Clinton was hired by the broadcaster to tape some of its signature, feel-good "Making a Difference" segments, and her first offering was true to type.
She returned to the state her father had governed for more than a decade to tell the story of Annette Dove, whose personal crusade has been to help disadvantaged youth in the city of Pine Bluff, Ark.
In the piece is a rare glimpse at Clinton's own personal life. She offers up that she can barely cook, but "I did make Thanksgiving."
Williams explained Clinton's role in introducing her debut as the network's "special correspondent."
"She has joined us because she wants to tell stories, just some of the stories she has encountered along the way during her life's travels," he said.
In a segment after her piece aired, Clinton was asked to explain her personal evolution.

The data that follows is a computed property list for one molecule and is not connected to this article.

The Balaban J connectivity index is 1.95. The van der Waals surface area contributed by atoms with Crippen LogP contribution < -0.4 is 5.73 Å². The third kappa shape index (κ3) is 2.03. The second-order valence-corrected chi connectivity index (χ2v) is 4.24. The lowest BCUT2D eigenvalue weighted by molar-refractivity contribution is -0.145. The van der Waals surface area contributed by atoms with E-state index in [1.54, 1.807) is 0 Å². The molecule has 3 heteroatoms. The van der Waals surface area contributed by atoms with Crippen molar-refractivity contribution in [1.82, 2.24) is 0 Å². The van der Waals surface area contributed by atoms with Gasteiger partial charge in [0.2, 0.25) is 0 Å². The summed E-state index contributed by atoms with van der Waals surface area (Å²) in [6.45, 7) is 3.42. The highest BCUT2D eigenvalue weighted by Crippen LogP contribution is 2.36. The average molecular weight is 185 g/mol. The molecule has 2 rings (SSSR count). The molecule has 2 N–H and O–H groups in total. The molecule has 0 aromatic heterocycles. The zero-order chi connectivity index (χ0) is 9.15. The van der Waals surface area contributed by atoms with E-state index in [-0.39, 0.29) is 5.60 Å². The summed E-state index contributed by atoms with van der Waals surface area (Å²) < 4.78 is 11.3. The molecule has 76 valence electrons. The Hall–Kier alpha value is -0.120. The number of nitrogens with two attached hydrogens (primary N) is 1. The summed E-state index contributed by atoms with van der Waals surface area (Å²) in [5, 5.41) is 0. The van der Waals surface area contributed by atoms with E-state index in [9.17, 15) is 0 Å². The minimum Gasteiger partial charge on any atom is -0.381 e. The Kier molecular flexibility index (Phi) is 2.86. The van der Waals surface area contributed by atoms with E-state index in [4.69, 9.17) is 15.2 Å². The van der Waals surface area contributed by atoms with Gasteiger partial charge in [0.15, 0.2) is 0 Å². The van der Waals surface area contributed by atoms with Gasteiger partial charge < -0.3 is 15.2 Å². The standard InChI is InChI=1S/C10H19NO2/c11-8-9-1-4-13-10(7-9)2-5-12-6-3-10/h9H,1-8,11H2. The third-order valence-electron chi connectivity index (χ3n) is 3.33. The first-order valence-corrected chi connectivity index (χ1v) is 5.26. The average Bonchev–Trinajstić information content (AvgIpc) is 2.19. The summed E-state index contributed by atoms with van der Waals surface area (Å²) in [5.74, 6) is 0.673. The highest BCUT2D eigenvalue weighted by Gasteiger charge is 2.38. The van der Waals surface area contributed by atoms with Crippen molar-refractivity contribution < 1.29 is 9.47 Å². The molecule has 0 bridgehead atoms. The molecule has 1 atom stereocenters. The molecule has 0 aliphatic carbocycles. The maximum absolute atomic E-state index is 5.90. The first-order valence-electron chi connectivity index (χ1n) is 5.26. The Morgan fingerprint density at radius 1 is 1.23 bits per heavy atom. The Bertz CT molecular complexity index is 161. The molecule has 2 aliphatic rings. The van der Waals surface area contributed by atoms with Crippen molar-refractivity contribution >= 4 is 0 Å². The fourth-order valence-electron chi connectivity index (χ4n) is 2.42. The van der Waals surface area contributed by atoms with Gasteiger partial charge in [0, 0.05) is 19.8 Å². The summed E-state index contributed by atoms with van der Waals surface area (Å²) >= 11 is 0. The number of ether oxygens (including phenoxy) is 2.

"For most of my life I did deliberately lead a private life and inadvertently led a public life," she said, sounding as if she was repeating rehearsed talking points as both parents had inevitably done countless times. "I've always been incredibly proud of both of my parents. And proud of the work I'd done privately as a person, professionally and academically."
She went on to say that her recently deceased grandmother had been "cajoling me and challenging me to do more with my life, to lead more of a purposely public life."
"That being Chelsea Clinton had happened to me and that I had a responsibility to do something with that asset and opportunity. And telling stories through 'Making a Difference' I believe will be one way to manifest that and I hope to make her proud," she said.
Clinton's new role with NBC drew immediate criticism, which the network brushed aside. Executives maintained as well that there would be no special access to her still very-much involved political parents.
"I was a little surprised, but she decided to go for it, and I’m very excited for her," Secretary of State Hillary Clinton said in an interview last month.